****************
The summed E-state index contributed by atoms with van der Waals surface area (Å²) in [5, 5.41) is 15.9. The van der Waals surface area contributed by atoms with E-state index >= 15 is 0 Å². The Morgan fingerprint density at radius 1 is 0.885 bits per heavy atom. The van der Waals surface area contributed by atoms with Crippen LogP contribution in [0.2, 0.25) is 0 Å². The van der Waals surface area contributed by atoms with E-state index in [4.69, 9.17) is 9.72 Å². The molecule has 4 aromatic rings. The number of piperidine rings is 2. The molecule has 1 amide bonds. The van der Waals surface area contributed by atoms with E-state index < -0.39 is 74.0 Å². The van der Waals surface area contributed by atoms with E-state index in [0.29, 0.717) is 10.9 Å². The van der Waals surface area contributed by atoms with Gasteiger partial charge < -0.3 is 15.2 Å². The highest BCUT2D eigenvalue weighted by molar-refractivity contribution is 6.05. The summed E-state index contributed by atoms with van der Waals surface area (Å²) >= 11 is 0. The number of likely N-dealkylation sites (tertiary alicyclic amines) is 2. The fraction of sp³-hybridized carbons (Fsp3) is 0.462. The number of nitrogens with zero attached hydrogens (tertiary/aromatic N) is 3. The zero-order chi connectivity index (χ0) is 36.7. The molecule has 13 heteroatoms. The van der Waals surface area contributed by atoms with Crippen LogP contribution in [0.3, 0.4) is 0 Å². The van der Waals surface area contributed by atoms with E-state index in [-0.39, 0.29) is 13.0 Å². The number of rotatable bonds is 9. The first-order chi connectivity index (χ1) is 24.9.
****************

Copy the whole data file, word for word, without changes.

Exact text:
The summed E-state index contributed by atoms with van der Waals surface area (Å²) in [5, 5.41) is 15.9. The van der Waals surface area contributed by atoms with E-state index >= 15 is 0 Å². The Morgan fingerprint density at radius 1 is 0.885 bits per heavy atom. The van der Waals surface area contributed by atoms with Crippen LogP contribution in [0.2, 0.25) is 0 Å². The van der Waals surface area contributed by atoms with E-state index in [4.69, 9.17) is 9.72 Å². The molecule has 4 aromatic rings. The number of piperidine rings is 2. The molecule has 1 amide bonds. The van der Waals surface area contributed by atoms with E-state index < -0.39 is 74.0 Å². The van der Waals surface area contributed by atoms with E-state index in [0.29, 0.717) is 10.9 Å². The van der Waals surface area contributed by atoms with Gasteiger partial charge < -0.3 is 15.2 Å². The highest BCUT2D eigenvalue weighted by molar-refractivity contribution is 6.05. The summed E-state index contributed by atoms with van der Waals surface area (Å²) >= 11 is 0. The number of likely N-dealkylation sites (tertiary alicyclic amines) is 2. The fraction of sp³-hybridized carbons (Fsp3) is 0.462. The number of nitrogens with zero attached hydrogens (tertiary/aromatic N) is 3. The zero-order chi connectivity index (χ0) is 36.7. The molecule has 13 heteroatoms. The van der Waals surface area contributed by atoms with Crippen LogP contribution in [0.3, 0.4) is 0 Å². The van der Waals surface area contributed by atoms with E-state index in [-0.39, 0.29) is 13.0 Å². The number of rotatable bonds is 9. The first-order chi connectivity index (χ1) is 24.9.